By Stephen Grigelevich
2 min read
One night in mid-December, I paid a visit to my new spot, a small hookah lounge off the beaten path. I took the lone outdoor table, next to the aloof valet. Inside was buzzing with red light and conversation, and I was moved by the strange pleasure of feeling at home. It was as though I were hearing my native language spoken after years abroad. This is my new city: Providence.
I was born here, and raised nearby, so this move represents more of a revisiting. After living in Boston for 12 years, my re-entry to Providence offers me the chance of a new relationship with the city, and the small state that surrounds it. I’m an insider-outsider, circumambulating this territory. Personal connection aside, we should all appreciate the relationship between Boston and Providence, two places whose geographical proximity, shared colonial and industrial history, and similar ethnic compositions might discourage a more critical comparison.
I often find myself asking, “how are the people here different?” And how am I different?” From behind the wheel, I see a hipster pedestrian look me in the eye as they cross the street. The server at the queer eatery across the street tells me to ‘get comfortable,’ until they bring me my order. The young collegiate and professional types at the café down the hill brush up against one another; they, of course, would be in clear violation of Boston’s social code. In Providence, I observe a greater willingness to casually engage with strangers. The other day, I pulled my car into a spot, evidently too close for the liking of the young white woman nearby. “Idiot,” she said as she trotted by lazily. “Go ahead of me,” said another at the café, tiredly. “I’m still looking.”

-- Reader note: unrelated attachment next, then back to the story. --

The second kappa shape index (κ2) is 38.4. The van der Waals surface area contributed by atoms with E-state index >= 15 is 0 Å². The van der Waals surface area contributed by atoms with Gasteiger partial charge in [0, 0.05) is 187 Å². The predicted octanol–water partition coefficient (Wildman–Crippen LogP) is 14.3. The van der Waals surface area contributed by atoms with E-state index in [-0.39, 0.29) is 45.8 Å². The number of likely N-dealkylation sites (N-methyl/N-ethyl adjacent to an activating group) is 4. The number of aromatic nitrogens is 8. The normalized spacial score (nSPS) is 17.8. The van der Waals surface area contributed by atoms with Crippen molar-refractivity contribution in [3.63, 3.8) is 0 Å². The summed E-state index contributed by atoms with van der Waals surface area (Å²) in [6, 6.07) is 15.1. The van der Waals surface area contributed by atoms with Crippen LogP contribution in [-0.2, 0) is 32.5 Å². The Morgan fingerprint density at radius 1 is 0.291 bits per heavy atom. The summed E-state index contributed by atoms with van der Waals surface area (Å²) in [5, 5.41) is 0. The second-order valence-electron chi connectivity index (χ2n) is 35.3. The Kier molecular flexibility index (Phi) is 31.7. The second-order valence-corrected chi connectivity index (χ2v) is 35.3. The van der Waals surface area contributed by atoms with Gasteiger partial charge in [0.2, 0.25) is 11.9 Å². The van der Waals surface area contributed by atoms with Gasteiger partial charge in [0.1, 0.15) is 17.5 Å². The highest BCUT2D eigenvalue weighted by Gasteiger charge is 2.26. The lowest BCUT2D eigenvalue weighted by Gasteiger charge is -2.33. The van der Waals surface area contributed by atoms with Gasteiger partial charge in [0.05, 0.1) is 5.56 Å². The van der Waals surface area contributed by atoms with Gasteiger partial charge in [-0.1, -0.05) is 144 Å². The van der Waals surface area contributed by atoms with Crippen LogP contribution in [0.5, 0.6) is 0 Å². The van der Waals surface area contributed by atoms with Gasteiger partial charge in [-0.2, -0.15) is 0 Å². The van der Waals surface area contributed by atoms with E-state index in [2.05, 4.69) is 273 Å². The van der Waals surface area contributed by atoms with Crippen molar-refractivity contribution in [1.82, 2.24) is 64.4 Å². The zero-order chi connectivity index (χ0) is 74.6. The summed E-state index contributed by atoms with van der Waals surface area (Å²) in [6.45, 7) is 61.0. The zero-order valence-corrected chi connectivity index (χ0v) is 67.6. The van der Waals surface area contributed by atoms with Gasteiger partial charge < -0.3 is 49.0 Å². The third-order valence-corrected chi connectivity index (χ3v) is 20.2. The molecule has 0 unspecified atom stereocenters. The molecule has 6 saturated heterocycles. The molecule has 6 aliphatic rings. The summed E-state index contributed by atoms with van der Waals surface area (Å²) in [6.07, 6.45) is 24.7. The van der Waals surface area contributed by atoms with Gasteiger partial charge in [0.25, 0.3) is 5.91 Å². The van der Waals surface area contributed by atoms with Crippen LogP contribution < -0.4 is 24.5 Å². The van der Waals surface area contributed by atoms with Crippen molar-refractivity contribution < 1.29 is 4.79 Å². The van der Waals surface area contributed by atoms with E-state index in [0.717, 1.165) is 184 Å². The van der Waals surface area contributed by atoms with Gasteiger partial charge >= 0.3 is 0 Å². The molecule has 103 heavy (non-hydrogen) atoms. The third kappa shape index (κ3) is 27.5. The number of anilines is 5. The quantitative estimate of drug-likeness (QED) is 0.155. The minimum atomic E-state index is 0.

Boston has an anxiety problem, due not only to its academic and professional culture, but to the engrained Anglo-Saxon code of proper physical distance, social grace, and general politeness that persists. The pressure to be anxiously civil can’t help but get on you, I believe.
Anxiety is polarizing. But, relative to Boston, Providence tends to play it down the middle. Fewer people seem scared to touch, fewer people seem primed to fixate on “correct” codes of social conduct. My wife Rebecca, a New Yorker, observes and appreciates the switch from ‘sorry’ to ‘excuse me’ as we cross the border.
I’m also different in Providence. I’m more relaxed. I’m more confrontational. I’m funnier. Frankly, I feel it’s more acceptable for me to be all of those things. When I make a mistake, I feel less guilty. In short, I feel less culturally alienated. I miss Boston, and I miss my neighborhood, Jamaica Plain. We left out of necessity. And Providence isn’t a Mecca. I was reminded of this by a friend who, traveling from Berlin, told me that Providence was “the most bumpkin city” they’ve lived in. I write this piece out of a deep caring, and perhaps frustration, for Boston, a place that I called home, but could never quite feel at home in.
From Providence, with love,
*Originally published in-print in Boston Compass Newspaper #143 February 2022